Summer Brother by Jaap Robben (Review By Samantha Helias)

2 min read

Rating: 3.25/5 stars

Summer vacation typically means freedom and zero responsibilities, especially for the average thirteen year old boy. But when Brian finds out his older brother Lucien will be coming home to live with him and his dad for a few weeks, his summer takes on a different meaning. Lucien is physically and mentally handicapped and requires assistance and supervision each day. He has pills to take, a diaper to change, and violent outbursts to handle. Due to their father’s neglectful habits and tendency to gamble the day away, Brian is forced to assume the role of Lucien’s primary caregiver. He works through the challenges of this newfound responsibility all while trying to navigate age-appropriate interests like girls and fixing up his scooter. With his limited experience as not only a human but also a caregiver, Brian is forced to adapt quickly. But given the circumstances, how much can you really expect out of a thirteen year old?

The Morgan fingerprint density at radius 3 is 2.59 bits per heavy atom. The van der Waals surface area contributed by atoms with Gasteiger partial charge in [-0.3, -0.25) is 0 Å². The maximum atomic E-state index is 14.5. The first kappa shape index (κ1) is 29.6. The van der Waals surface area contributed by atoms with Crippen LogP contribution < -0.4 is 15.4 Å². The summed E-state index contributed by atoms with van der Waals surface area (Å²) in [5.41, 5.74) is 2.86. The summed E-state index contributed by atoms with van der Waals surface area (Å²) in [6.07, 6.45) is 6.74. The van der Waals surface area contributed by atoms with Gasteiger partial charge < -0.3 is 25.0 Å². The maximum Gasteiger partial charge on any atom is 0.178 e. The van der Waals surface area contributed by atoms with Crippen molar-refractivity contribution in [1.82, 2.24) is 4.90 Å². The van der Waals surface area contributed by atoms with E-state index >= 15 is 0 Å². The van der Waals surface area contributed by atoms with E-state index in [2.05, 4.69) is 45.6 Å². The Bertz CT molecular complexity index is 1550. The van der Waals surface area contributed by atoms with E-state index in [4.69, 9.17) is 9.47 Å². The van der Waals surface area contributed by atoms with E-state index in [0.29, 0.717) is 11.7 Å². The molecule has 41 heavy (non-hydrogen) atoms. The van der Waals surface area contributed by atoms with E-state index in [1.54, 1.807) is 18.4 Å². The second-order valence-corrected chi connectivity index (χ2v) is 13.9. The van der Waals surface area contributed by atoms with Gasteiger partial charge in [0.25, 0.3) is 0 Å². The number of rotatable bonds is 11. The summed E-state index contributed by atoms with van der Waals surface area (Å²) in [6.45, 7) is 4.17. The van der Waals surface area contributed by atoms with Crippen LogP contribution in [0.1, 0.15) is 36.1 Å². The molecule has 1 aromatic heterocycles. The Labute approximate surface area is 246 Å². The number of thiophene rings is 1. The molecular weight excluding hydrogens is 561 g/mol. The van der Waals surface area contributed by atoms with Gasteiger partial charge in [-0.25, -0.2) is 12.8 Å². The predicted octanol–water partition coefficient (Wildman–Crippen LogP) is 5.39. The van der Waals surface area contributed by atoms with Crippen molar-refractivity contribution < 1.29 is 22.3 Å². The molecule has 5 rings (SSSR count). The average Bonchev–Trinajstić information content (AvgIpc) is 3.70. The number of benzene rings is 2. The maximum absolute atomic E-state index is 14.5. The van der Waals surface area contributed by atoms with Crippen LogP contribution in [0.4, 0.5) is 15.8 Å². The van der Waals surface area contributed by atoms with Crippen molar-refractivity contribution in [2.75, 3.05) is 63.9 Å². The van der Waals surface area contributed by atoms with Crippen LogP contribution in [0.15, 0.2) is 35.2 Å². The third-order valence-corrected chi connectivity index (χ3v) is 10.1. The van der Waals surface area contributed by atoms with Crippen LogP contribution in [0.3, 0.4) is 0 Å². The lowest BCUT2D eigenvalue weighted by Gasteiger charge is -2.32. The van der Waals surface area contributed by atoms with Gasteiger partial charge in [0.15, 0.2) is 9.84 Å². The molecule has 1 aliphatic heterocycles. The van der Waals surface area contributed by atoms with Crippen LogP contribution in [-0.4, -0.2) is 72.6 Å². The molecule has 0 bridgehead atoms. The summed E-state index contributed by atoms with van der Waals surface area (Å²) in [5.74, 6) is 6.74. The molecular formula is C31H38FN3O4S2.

From the very first chapter, it is evident that Robben put an immense amount of care and consideration into writing this story. Each character has a set of fully developed traits that allow the reader to view them as real people instead of just individual mistakes, strengths or flaws. As I read through the book, I wondered how characters such as these could be works of fiction. Lucien in particular was created with such compassion and tenderness. Robben captures his disability in full form without any of the pity or romanization that can sometimes come with stories surrounding disabilities. Brian is also a well rounded character with his interests, problem solving abilities and commitment to his brother. The moments where he creatively finds ways to connect with Lucien are written as such small moments in the book but they say so much about their connection and Brian’s values.

Through each of these characters, Robben has captured the nuances of humanity and the concept that even though it looks different from person to person, everyone has their own unique way of what it looks like to put effort in, to try, and what it means to show up for one another. With these ideas on responsibility, youth, and family, Summer Brother is a thought provoking and sympathetic read.

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